19. I am satisfied that the making of the decision by the judge involved the making of an error on a point of law, such that it stands to be set aside. My reasons are as follows. First, this is a case where the Appellant was unable herself to verify online the IELTS test, which in any event was only verifiable by virtue of a unique reference number. It could be verified by the authorities, by employers, and by educational institutions. After all, it was verified by the British Council, because the Appellant had to work in the UK as a nurse. The evidence shows that there was an attempt made by the Entry Clearance Officer to verify the tests taken by the Appellant both on 21st March 2017 and on 22nd March 2017. However, the Entry Clearance Officer's department was unable to do so on the basis that it was "unable to verify IELTS online verification". This does not explain why verification was not possible. It does not state that verification was not possible because there had been an absence of a submission of a unique reference number.
20. Second, what was plain, however, was that not only was it the case that the judge himself was in no position to seek online verification, or that the Presenting Officer at the hearing before the judge was unable to do so, but the Appellant herself was singularly unable to do so. Therefore, at the hearing before Judge McCarthy, the Appellant produced a printed copy of the test, which bore the unique reference number. This would have allowed the Appellant to put evidence before the Tribunal, so as to enable the burden of proof to be discharged, insofar that the disclosure of the unique reference number, would mean that those who were able to undertake the online verification process, were able to do so. The relevance of Appendix O to the Immigration Rules, is such that alongside the rubric "documents required with application", it is simply stated "no document required (scores will be verified using IELTS SELT consortium online system using a unique reference number which should be stated on the application form). It does not mean to say that such a document cannot actually be produced itself. If the document contains the unique reference number, such that it is stated on the application form, then this can only assist in the necessary verification being carried out. Otherwise, it is perverse to require verification of something which is impossible to verify for the Appellant herself. In short, the Appellant was entitled to assume that her IELTS academic certificate could satisfy the requirements of paragraph E-ECP.4.1.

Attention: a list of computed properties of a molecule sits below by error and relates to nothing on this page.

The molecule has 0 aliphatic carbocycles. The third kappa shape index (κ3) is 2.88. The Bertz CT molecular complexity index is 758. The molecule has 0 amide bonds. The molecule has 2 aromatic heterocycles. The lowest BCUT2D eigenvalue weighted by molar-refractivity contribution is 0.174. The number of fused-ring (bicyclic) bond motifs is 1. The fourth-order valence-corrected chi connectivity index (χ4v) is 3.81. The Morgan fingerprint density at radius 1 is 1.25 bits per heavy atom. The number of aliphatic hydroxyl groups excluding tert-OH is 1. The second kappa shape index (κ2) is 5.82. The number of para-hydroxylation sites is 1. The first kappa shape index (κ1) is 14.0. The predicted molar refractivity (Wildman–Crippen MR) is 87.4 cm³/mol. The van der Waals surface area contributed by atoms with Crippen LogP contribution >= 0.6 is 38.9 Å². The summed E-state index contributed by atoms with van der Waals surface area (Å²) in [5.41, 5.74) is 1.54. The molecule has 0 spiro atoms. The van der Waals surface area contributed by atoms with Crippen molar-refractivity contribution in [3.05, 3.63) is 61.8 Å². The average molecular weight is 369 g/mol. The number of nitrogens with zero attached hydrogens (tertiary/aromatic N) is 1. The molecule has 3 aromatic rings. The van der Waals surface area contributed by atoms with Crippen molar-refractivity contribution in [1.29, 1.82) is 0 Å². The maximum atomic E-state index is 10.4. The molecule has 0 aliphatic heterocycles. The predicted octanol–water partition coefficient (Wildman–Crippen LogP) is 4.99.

Remaking the Decision
21. I have remade the decision on the basis of the evidence before the judge, the submissions that I have heard today, and the findings made by the judge previously. I am allowing this appeal on the basis that the Appellant, in accordance with Appendix FM-SE, submitted a certificate that could be verified online, from an approved provider, at the requisite level, obtained within the past two years.
22. The Appellant submitted with the Grounds of Appeal to the Upper Tribunal a copy of the online verification of her certificate, and this being obtained from a potential employer, whom she asked to provide her with a copy of the verification that had been undertaken (see the bundle before the Upper Tribunal at page 81B). There has been no suggestion that anything is wrong with the certificate provided by the Appellant.
23. Finally, the appeal is also allowed on the basis of the decision of the Secretary of State being disproportionate. This was a case where, as the judge properly found, both the Appellant and the Sponsor were "blameless" (see paragraph 10), and had met all of the requirements of the Rules. The Appellant met all the requirements of the Rules and to refuse to admit her serves no legitimate objective and is not necessary in a democratic society. This was a case where the Appellant only failed "on technical reasons" (paragraph 13).
24. At the time of the decision, the Appellant was in the advanced stages of her pregnancy. The strain of application and separation from her husband, at a very difficult time, meant that it was particularly important that she and her husband were together. The Appellant's husband owns his own home in the UK and works in the UK. Travelling to India to be with his wife would interfere with his private life in the UK.
25. The Appellant herself is now with a child. In all the circumstances, accordingly, this appeal is allowed.
Notice of Decision
26. The decision of the First-tier Tribunal involved the making of an error of law such that it falls to be set aside. I set aside the decision of the original judge. I remake the decision as follows. This appeal is allowed.
27. No anonymity direction is made.
28. This appeal is allowed.
Deputy Upper Tribunal Judge Juss 4th January 2019